To design Bayesian networks

Authors:

  • Ann-Sofie Stenérus
  • Anna Lindberg
  • Alexander Ahl

Publish date: 2008-12-29

Report number: FOI-R--2680--SE

Pages: 56

Written in: Swedish

Keywords:

  • Bayesian network theory
  • Bayesian modelling
  • probability
  • distribution
  • conditional distribution
  • decision support
  • decision support models
  • expert knowledge

Abstract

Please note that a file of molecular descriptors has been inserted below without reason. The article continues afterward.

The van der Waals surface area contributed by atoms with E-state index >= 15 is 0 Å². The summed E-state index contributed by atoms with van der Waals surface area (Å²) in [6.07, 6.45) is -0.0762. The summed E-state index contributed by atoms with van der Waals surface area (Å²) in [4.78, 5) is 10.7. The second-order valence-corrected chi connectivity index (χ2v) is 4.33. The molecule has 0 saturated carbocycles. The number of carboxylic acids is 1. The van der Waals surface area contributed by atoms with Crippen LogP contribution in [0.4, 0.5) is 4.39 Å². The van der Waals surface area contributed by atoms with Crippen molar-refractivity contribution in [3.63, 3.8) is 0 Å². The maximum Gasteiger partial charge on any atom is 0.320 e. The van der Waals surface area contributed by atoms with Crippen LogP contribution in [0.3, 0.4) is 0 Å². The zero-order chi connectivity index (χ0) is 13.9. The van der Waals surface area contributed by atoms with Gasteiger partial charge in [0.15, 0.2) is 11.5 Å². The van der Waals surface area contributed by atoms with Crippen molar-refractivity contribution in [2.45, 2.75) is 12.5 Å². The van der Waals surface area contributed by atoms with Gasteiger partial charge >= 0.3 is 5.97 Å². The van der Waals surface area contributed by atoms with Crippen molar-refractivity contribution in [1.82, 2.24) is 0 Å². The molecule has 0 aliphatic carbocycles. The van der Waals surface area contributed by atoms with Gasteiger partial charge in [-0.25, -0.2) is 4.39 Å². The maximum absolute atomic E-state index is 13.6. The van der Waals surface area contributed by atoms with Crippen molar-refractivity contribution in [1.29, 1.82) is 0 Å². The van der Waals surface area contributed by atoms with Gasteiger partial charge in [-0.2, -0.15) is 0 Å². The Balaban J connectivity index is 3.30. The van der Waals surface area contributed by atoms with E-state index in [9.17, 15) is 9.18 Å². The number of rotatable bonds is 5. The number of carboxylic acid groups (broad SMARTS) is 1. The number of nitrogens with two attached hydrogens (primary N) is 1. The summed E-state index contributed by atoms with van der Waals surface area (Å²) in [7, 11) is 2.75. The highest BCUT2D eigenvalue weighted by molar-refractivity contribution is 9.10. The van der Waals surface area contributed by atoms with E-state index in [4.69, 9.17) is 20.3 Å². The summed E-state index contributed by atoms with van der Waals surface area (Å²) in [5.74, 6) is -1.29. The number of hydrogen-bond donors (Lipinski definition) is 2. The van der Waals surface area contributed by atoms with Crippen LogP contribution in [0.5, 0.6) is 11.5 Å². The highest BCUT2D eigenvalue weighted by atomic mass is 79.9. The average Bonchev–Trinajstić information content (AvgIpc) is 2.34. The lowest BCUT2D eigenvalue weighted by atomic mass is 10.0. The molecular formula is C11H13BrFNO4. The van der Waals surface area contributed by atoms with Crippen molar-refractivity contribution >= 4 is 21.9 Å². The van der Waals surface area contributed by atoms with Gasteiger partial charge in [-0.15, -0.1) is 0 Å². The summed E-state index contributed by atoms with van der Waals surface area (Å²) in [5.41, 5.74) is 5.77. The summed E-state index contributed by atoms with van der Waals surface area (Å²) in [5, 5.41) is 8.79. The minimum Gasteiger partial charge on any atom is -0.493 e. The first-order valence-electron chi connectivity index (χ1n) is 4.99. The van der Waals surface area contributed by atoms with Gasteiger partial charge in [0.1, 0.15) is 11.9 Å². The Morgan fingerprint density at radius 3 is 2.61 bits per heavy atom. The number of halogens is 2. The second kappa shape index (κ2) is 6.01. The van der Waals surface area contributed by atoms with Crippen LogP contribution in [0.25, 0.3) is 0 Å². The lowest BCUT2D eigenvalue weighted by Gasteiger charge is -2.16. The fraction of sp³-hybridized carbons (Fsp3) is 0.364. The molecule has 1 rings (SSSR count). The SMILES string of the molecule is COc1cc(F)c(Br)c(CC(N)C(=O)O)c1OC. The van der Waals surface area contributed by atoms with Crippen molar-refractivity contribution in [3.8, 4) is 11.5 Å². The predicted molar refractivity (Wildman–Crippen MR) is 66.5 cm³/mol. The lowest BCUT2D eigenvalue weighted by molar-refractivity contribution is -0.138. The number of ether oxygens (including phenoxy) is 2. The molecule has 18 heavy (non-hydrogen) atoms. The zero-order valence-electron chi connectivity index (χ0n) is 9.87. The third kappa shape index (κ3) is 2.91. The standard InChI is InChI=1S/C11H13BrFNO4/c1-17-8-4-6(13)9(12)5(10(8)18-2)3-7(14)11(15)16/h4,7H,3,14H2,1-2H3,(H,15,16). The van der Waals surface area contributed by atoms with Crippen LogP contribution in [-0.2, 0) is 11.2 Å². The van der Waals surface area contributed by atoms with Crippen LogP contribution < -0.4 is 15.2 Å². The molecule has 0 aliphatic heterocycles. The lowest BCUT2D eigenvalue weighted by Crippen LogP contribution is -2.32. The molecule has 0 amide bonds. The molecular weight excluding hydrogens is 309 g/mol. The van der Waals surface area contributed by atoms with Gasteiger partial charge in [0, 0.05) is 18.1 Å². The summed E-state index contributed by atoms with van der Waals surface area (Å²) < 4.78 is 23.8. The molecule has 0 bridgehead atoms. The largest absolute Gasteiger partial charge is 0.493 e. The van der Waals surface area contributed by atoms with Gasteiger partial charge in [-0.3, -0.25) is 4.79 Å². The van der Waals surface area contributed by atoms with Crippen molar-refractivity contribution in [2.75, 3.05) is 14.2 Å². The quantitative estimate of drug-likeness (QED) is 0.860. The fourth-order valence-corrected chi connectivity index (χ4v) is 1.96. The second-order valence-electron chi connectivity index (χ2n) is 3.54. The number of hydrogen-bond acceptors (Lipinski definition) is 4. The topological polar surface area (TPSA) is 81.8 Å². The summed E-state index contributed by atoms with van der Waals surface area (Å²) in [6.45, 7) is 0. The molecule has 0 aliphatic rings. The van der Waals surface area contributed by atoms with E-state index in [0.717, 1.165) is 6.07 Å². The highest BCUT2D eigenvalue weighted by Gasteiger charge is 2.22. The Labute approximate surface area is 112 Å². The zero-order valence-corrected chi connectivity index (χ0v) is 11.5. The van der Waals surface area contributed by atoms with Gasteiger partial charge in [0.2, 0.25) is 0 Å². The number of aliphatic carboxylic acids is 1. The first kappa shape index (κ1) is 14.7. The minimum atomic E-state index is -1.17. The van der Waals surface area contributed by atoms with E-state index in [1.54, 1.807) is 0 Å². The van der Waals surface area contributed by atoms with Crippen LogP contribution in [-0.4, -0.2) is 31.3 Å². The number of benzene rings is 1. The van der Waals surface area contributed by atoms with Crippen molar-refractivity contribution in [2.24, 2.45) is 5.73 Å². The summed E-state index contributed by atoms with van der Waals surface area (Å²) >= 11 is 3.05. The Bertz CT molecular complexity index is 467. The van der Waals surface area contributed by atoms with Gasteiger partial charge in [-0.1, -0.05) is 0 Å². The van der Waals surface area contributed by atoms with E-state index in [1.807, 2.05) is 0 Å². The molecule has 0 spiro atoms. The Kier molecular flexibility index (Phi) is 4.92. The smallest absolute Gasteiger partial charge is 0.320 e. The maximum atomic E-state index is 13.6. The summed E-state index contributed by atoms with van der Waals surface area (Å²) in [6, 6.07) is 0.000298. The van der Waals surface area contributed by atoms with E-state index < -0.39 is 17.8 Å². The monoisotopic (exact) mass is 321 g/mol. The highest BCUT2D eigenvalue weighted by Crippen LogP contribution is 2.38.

This report has been written as part of the project Operational Analysis Methods (OAM) to build competence on the applications of Bayesian network theory at the Division of Defence Analysis, FOI. The report is a continuation on previous work and is mainly based upon experiences from within the division when working with the method as a decision support tool for Swedish defence applications. Interviews with colleagues and the authors´personal experiences constitute the main basis of the report but articles and other sources of information have also been used. To exemplify knowledge, experiences and discussions, two Bayesian network models developed at the division are described continuously throughout the report. One of the models is used to assess risk in proving grounds namely The risk assessment model for UnExploded Ordnance, (RVM for UXO). The other model, A Military Analysis method for Reliable Tactical Assessments, (MARTA), combines AHP analysis with Bayesian theory and is used to assess an army battalion´s capabilities during an exercise. The report initially discusses the types of problems suitable for Bayesian network modelling and when and how the networks can be used. The process of developing a Bayesian network can be separated into three phases. FFirst, to build a network a defined problem is required. Different methods to obtain this and to find variables important for the problem are therefore described. Second, once the problem has been limited and the variables found, a clear structure must be created. There are several critical issues the modeller should be aware of and which should, if possible, be avoided. Third, to create the final Bayesian network structure the variable conditions must be found and their probabilities determinded. At the Division of Defence Analysis, external experts are often invaluable sources of information in all phases. The needs of an interface often discriminate between the modeller and end users during the whole process, from development to implementation of the network. To solve this user related problem different interfaces can be developed. Equally important is the validation and verification to secure the model structure and data. The above mentioned problems can be solved in different ways, in part by the software used for modelling and this is discussed in the final sections of the report. Several conclusions can be drawn from the experiences of working with and using Bayesian networks. One conclusion is that a simplified structure with limited uncertainties often is preferred over a complex and more correct structure with larger uncertainties in the data and tables.